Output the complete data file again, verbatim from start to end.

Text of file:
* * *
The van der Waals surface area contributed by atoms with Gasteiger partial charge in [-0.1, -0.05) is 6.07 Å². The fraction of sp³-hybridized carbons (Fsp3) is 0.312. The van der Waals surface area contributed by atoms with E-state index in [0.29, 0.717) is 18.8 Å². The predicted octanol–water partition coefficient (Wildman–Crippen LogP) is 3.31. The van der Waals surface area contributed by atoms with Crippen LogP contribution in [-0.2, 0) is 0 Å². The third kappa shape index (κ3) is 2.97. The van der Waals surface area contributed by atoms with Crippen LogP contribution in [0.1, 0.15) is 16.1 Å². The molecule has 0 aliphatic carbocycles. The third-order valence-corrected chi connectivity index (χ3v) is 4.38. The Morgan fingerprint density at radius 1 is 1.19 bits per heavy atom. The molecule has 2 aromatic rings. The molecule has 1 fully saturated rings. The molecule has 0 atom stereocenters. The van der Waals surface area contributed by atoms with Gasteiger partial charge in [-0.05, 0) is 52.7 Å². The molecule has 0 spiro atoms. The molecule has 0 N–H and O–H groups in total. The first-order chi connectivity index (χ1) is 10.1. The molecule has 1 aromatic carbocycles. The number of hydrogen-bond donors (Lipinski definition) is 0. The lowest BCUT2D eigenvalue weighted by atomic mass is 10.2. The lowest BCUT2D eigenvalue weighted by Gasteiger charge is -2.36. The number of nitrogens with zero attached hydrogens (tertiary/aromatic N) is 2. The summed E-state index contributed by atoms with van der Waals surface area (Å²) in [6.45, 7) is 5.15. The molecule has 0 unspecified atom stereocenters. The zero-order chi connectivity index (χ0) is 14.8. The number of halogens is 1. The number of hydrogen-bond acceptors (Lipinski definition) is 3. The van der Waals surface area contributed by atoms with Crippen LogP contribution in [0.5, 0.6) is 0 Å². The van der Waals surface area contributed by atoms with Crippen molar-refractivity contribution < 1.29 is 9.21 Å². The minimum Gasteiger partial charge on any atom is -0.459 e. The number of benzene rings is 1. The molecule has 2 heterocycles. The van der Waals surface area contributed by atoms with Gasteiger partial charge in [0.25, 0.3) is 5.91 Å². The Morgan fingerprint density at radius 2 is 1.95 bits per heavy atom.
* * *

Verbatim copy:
The van der Waals surface area contributed by atoms with Gasteiger partial charge in [-0.1, -0.05) is 6.07 Å². The fraction of sp³-hybridized carbons (Fsp3) is 0.312. The van der Waals surface area contributed by atoms with E-state index in [0.29, 0.717) is 18.8 Å². The predicted octanol–water partition coefficient (Wildman–Crippen LogP) is 3.31. The van der Waals surface area contributed by atoms with Crippen LogP contribution in [-0.2, 0) is 0 Å². The third kappa shape index (κ3) is 2.97. The van der Waals surface area contributed by atoms with Crippen LogP contribution in [0.1, 0.15) is 16.1 Å². The molecule has 0 aliphatic carbocycles. The third-order valence-corrected chi connectivity index (χ3v) is 4.38. The Morgan fingerprint density at radius 1 is 1.19 bits per heavy atom. The molecule has 2 aromatic rings. The molecule has 1 fully saturated rings. The molecule has 0 atom stereocenters. The van der Waals surface area contributed by atoms with Gasteiger partial charge in [-0.05, 0) is 52.7 Å². The molecule has 0 spiro atoms. The molecule has 0 N–H and O–H groups in total. The first-order chi connectivity index (χ1) is 10.1. The molecule has 1 aromatic carbocycles. The number of hydrogen-bond donors (Lipinski definition) is 0. The lowest BCUT2D eigenvalue weighted by atomic mass is 10.2. The lowest BCUT2D eigenvalue weighted by Gasteiger charge is -2.36. The number of nitrogens with zero attached hydrogens (tertiary/aromatic N) is 2. The summed E-state index contributed by atoms with van der Waals surface area (Å²) in [6.45, 7) is 5.15. The molecule has 0 unspecified atom stereocenters. The zero-order chi connectivity index (χ0) is 14.8. The number of halogens is 1. The number of hydrogen-bond acceptors (Lipinski definition) is 3. The van der Waals surface area contributed by atoms with Crippen LogP contribution in [0.5, 0.6) is 0 Å². The van der Waals surface area contributed by atoms with Crippen molar-refractivity contribution < 1.29 is 9.21 Å². The minimum Gasteiger partial charge on any atom is -0.459 e. The number of benzene rings is 1. The molecule has 2 heterocycles. The van der Waals surface area contributed by atoms with Gasteiger partial charge in [0.25, 0.3) is 5.91 Å². The Morgan fingerprint density at radius 2 is 1.95 bits per heavy atom.